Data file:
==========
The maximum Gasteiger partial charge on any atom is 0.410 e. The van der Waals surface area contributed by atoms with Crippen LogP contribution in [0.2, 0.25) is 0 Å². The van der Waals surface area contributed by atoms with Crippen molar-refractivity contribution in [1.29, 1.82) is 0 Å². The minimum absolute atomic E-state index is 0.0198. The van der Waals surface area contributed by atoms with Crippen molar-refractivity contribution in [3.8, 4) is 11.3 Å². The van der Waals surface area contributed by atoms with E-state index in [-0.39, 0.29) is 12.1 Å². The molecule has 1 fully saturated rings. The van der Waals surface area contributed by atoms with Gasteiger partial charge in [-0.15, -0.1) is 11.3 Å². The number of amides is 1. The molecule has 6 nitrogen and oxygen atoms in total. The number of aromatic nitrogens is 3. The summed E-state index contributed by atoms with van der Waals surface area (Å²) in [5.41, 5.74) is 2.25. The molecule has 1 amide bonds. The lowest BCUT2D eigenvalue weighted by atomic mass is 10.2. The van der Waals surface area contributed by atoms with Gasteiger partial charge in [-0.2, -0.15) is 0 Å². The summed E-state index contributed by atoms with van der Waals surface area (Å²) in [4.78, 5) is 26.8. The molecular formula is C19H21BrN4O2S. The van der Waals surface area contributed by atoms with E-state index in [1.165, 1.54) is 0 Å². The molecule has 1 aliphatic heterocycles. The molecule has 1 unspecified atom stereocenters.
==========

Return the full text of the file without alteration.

The maximum Gasteiger partial charge on any atom is 0.410 e. The van der Waals surface area contributed by atoms with Crippen LogP contribution in [0.2, 0.25) is 0 Å². The van der Waals surface area contributed by atoms with Crippen molar-refractivity contribution in [1.29, 1.82) is 0 Å². The minimum absolute atomic E-state index is 0.0198. The van der Waals surface area contributed by atoms with Crippen molar-refractivity contribution in [3.8, 4) is 11.3 Å². The van der Waals surface area contributed by atoms with E-state index in [-0.39, 0.29) is 12.1 Å². The molecule has 1 fully saturated rings. The van der Waals surface area contributed by atoms with Gasteiger partial charge in [-0.15, -0.1) is 11.3 Å². The number of amides is 1. The molecule has 6 nitrogen and oxygen atoms in total. The number of aromatic nitrogens is 3. The summed E-state index contributed by atoms with van der Waals surface area (Å²) in [5.41, 5.74) is 2.25. The molecule has 1 amide bonds. The lowest BCUT2D eigenvalue weighted by atomic mass is 10.2. The van der Waals surface area contributed by atoms with Gasteiger partial charge in [-0.2, -0.15) is 0 Å². The summed E-state index contributed by atoms with van der Waals surface area (Å²) in [4.78, 5) is 26.8. The molecular formula is C19H21BrN4O2S. The van der Waals surface area contributed by atoms with E-state index in [1.165, 1.54) is 0 Å². The molecule has 1 aliphatic heterocycles. The molecule has 1 unspecified atom stereocenters.